Wednesday, October 17, 2007


"You may ask, 'How did this tradition get started?' I'll tell you! [pause] I don't know. But it's a tradition."

This post isn't entirely an excuse to quote from Fiddler on the Roof. I also have long been fascinated with this, well, letter, for lack of a better term. As a child, I would often see this in old books, especially British ones, and wonder about its use and the rules for it. Personally, I'd like to see it make a come-back, but that's not terribly likely.


(usually written as a digraph or ligature, but also, and in the earliest times, separately ae) was in OE. the symbol of a simple vowel, intermediate between a and e. When short, as in glæd, fæder, it represented orig. Teut. short a, and had the power of modern Eng. a. in man, glad; when long, as in , flǽsc, the same sound prolonged, as in a common American pronunciation of bear, hair, there. After 1100 the short æ was generally replaced by a (though sometimes by e); the long ǽ continued to be written æ in the 12th and early 13th c., the OE. passing into the same sound and symbol, but in the development of ME. this symbol died out, and was replaced by simple e or ee. Thus OE. , flǽsc, eár, eást are in Ormin and Layamon , flæssh, ær, æst, but afterwards se(e, flesh, ere, eest. The symbol æ, which thus disappeared from the language in 13th c., was re-introduced in 16th c. in forms derived from Latin words with æ, and (this being the Latin symbolization of Greek *) Greek words in *; as ædify, æther. But this æ had only an etymological value, and whenever a word became thoroughly English, the æ or ae was changed into simple e as edify, ether. The æ or ae now remains, only (1) in Greek and Lat. proper names as in Æneas, Cæsar; even these, when familiar, often take e as Judea, Etna; (2) in words belonging to Roman or Gr. Antiquities as ædile, ægis; (3) in scientific or technical terms as ætiology, æstivation, phænogamous, Athenæum; these also when they become popularized take e, as phenomenon, Lyceum, museum, era. Æ initial is thus to be looked upon as an earlier spelling of E, and will here occur only (1) in EE. words that became obsolete, before changing to e, as æ law (OE. ǽ), æ river (OE. ); (2) in words directly adopted or formed from Latin and Greek which became obsolete before changing to e as ædituate; or have not changed to e because they indicate ancient things as ædile, ægis, or are technical as ægilops, ægrotant, ætiology. All other words will be found under their later form in E.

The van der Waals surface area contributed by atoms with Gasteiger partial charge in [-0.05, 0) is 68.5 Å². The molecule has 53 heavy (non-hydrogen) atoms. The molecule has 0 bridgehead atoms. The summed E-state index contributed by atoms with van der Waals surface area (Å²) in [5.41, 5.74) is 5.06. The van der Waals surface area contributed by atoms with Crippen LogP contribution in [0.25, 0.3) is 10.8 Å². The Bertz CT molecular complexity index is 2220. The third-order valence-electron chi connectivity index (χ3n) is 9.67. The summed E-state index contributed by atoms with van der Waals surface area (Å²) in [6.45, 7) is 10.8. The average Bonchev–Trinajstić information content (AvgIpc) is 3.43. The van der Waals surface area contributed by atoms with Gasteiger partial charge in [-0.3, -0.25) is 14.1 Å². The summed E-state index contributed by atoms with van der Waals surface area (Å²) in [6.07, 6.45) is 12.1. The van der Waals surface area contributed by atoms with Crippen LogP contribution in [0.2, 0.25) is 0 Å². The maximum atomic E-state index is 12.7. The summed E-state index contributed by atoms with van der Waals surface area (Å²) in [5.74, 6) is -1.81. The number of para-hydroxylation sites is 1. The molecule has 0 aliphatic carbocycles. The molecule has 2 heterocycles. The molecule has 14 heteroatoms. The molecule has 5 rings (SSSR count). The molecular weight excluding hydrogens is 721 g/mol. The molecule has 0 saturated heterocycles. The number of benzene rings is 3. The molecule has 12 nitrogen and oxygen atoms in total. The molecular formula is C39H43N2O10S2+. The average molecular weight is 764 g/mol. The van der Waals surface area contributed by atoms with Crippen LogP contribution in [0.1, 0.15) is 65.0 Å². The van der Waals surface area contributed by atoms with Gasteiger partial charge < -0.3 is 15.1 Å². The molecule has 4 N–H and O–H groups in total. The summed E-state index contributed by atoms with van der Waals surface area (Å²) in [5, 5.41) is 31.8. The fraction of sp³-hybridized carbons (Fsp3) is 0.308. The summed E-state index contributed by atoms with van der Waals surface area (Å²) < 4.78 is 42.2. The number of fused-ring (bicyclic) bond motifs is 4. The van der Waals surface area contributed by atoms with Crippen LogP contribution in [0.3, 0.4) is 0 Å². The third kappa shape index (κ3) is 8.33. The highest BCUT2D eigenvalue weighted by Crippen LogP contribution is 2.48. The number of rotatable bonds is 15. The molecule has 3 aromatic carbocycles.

In many modern books the digraph æ is regularly resolved as ae; when this is done, dissyllabic ae ought to be printed : thus either ægis, aereal, or aegis, aëreal; but simple ae is often used in both.

As to pronunciation usage differs. The analogy of the language, the practice of orthoepists, and the alternate spelling with e, are in favour of æ being treated precisely like e in the same position. But there is a strong tendency with classical scholars (at variance with their practice as to other long L. and Gr. vowels) to make it long (i*) in all positions. This influences popular usage to some extent, so long as æ is written; as soon as e takes its place, natural English habits prevail: cf. æstivate, æstuary, estuary.